Rintoul A.C.,Monash University | Dobbin M.D.H.,Mental Health | Drummer O.H.,Monash University | Drummer O.H.,Victorian Institute of Forensic Medicine | Ozanne-Smith J.,Monash University
Injury Prevention | Year: 2011

Objective In light of an emerging epidemic identified in the United States and Canada, to identify trends in fatal drug toxicity involving oxycodone and the demographic characteristics and indicators of socioeconomic disadvantage of the deceased. Study design Population-based observational study in Victoria, Australia. Population Decedents whose death was reported to the Victorian Coroner between 2000 and 2009 and where oxycodone was detected. Main outcome measures Association between supply of oxycodone and deaths. Demographic characteristics of decedents. Rate ratios of the rural or metropolitan location and socioeconomic indicators of disadvantage of the deceased. Results Supply to Victoria has increased nine-fold from 7.5 mg per capita in 2000 to 67.5 mg per capita in 2009. Detection of oxycodone in deaths reported to the Victorian Coroner has increased from 4 (0.08/100 000 population) in 2000 to 97 (1.78/100 000 population) in 2009da 21-fold increase in deaths. Of the 320 cases described, 53.8% (172) were the result of drug toxicity. Of these, 52.3% were unintentional and 19.8% intentional self-harm; the remaining 27.9% are either still under investigation by the coroner or intent is unknown. Drug toxicity deaths were overrepresented in both rural areas and areas indexed with high levels of disadvantage. Conclusions The substantial increase in the number of deaths involving oxycodone is strongly and significantly associated with the increase in supply. Most drug toxicity deaths involving oxycodone were unintentional. This newly identified trend in fatalities in Victoria supports concerns that a pattern of increasing deaths involving oxycodone is emerging globally.

Pilgrim J.L.,Monash University | Drummer O.H.,Monash University | Drummer O.H.,Victorian Institute of Forensic Medicine
Forensic Science, Medicine, and Pathology | Year: 2013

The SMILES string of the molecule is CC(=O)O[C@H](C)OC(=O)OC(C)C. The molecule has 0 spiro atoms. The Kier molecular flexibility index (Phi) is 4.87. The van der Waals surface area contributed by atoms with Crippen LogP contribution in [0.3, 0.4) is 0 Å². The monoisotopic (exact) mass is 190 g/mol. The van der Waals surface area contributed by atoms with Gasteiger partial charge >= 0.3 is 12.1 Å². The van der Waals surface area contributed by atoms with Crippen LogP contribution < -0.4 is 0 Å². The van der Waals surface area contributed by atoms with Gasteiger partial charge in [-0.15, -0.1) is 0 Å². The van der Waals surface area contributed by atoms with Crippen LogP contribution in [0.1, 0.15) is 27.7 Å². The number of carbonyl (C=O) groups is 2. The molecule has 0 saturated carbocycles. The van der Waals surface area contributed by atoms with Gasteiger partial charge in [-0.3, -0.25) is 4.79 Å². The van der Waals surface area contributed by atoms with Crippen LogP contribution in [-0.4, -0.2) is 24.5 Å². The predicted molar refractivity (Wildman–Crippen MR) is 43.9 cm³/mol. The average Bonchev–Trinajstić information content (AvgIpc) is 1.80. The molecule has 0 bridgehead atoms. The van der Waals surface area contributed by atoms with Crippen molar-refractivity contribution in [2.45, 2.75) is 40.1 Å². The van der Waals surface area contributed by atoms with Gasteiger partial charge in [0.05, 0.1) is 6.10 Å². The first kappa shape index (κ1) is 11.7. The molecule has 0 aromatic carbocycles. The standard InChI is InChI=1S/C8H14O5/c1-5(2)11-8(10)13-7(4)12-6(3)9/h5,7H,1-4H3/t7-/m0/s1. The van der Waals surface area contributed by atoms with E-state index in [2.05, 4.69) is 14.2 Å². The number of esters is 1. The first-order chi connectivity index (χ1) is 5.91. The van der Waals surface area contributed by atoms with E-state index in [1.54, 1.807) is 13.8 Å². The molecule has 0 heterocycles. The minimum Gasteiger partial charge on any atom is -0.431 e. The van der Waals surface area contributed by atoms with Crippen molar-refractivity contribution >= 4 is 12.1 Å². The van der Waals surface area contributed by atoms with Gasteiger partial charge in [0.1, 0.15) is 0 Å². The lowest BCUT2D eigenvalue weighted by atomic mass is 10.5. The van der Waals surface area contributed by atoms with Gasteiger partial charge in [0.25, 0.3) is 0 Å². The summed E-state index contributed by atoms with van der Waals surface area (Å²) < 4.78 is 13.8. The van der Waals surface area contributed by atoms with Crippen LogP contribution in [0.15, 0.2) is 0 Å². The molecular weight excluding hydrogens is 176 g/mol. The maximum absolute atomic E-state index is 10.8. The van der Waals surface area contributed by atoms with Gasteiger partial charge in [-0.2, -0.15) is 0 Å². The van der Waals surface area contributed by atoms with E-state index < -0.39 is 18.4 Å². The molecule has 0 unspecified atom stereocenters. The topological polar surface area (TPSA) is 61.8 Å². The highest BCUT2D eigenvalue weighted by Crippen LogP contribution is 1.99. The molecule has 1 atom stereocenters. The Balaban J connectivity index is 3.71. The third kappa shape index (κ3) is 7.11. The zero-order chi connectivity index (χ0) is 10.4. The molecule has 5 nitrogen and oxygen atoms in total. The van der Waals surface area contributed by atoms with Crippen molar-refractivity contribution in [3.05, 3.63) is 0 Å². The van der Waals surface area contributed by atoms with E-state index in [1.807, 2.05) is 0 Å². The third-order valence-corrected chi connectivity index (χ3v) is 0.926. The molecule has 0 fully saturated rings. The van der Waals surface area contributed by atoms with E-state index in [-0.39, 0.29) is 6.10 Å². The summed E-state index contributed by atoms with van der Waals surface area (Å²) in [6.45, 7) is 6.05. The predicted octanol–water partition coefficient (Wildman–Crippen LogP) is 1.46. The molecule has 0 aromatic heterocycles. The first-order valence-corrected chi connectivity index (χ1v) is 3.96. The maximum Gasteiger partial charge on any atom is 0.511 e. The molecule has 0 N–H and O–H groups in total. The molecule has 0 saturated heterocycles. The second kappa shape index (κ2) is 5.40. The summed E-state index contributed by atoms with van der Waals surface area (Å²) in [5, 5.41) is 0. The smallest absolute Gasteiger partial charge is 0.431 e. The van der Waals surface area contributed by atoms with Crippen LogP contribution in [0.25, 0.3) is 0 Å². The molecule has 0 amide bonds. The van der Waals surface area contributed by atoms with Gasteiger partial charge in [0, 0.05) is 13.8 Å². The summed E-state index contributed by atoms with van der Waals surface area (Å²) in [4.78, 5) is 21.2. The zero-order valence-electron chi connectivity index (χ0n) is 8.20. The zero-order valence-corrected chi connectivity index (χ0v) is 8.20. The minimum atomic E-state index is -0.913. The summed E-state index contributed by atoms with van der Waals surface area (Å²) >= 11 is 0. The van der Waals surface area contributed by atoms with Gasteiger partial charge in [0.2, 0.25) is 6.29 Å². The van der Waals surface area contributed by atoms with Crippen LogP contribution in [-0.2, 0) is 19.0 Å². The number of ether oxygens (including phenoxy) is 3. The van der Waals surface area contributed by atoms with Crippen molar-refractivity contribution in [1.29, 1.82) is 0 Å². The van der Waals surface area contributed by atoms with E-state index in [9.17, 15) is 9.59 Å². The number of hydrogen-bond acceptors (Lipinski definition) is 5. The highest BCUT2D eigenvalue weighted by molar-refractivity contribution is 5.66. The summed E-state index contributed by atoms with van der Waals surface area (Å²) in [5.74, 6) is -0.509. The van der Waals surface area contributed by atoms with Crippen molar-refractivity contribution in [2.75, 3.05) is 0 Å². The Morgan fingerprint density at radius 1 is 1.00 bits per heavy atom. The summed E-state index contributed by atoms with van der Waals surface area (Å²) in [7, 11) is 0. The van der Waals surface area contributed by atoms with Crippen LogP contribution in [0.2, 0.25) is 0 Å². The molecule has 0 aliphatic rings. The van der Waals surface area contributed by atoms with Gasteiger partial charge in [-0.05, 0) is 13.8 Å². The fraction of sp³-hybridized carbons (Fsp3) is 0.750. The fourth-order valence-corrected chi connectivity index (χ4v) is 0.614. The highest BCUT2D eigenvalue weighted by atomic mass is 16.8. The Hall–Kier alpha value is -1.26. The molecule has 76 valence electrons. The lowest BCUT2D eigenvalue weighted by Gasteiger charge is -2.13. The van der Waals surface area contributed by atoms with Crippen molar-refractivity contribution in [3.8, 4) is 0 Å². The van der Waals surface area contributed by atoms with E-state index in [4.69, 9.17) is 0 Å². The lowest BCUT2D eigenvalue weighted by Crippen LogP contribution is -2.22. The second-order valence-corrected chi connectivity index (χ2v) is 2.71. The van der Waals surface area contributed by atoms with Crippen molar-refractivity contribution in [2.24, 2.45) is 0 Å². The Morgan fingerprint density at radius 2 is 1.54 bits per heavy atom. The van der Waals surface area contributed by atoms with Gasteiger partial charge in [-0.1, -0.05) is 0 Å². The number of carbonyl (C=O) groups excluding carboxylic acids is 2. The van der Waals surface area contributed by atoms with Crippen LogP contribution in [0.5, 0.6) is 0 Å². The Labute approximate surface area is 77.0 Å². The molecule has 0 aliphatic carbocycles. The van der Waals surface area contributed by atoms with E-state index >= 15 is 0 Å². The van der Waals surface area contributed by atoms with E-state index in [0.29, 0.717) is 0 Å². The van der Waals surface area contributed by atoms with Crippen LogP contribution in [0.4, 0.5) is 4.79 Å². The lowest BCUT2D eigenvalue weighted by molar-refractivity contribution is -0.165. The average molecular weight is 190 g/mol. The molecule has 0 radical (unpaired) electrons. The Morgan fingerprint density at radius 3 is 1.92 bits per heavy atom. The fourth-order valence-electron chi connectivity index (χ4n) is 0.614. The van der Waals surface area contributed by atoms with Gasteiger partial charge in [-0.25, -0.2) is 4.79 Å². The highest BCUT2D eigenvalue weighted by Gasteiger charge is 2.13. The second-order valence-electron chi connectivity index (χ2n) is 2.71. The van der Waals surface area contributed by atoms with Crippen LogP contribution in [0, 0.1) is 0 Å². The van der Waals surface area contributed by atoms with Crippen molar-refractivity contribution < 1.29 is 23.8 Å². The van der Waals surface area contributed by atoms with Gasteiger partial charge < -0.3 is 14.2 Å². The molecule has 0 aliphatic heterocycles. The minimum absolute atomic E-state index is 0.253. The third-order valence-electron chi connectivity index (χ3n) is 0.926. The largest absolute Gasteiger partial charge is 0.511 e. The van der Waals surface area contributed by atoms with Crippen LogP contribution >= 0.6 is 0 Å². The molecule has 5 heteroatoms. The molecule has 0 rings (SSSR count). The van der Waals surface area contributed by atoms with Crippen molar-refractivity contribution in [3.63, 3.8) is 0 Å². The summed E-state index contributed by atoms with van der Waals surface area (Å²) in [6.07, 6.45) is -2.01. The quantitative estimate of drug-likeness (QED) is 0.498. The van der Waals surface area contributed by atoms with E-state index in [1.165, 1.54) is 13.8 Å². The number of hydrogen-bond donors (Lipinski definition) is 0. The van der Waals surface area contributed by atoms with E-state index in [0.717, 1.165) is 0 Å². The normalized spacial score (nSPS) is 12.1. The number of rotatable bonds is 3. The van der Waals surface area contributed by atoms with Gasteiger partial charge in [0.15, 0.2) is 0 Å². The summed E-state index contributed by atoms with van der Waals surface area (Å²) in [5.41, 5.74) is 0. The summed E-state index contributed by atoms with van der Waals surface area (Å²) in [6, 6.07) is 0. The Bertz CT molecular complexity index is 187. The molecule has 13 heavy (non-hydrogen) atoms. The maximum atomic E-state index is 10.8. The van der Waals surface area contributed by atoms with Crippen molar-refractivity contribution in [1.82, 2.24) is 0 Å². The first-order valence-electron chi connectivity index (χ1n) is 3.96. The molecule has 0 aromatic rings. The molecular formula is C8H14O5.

The use of quetiapine in Australia has increased rapidly in recent years. Anecdotal and post-marketing surveillance reports indicate an increase in quetiapine misuse in prisons as well as an increase in its availability on the black-market. This study examined a cohort of quetiapine-associated deaths occurring in Victoria, Australia, between 2001 and 2009, to determine the prevalence of deaths associated with this drug and to determine whether misuse represents a legitimate concern. Case details were extracted from the National Coronial Information System. There were 224 cases with an average age of 43 years of age (range 15-87 years). The cause of death was mostly drug toxicity (n = 114, 51 %), followed by natural disease (n = 60, 27 %), external injury (n = 31, 14 %) and unascertained causes (n = 19, 8 %). Depression and/or anxiety were common, observed in over a third of the cohort (80 cases, 36 %). About 20 % of cases did not mention a psychiatric diagnosis at all which raises the question of whether quetiapine had been prescribed correctly in these cases. Cardiovascular disease was the most commonly reported illness after mental disease. Quetiapine ranged in concentration from the limit of reporting (0. 01 mg/L) to 110 mg/L. The median concentration of quetiapine was much lower in the natural disease deaths (0. 25 mg/L) compared with drug caused deaths (0. 7 mg/L). The most commonly co-administered drug was diazepam in 81 (36 %) cases. There were a small number of cases where quetiapine contributed to a death where it had not apparently been prescribed, including the death of a 15 year old boy and one of a 34 year old female. Overall, misuse of quetiapine did not appear to be a significant issue in this cohort; use of the drug only occasionally led to fatalities when used in excess or concomitantly with interacting drugs. However, considering that it is a recent social concern, it is possible that analysis of cases post 2009 would reveal more cases of quetiapine abuse. Close monitoring of quetiapine is therefore advised to prevent adverse outcomes, particularly in vulnerable populations such as substance abusers. © 2013 Springer Science+Business Media New York.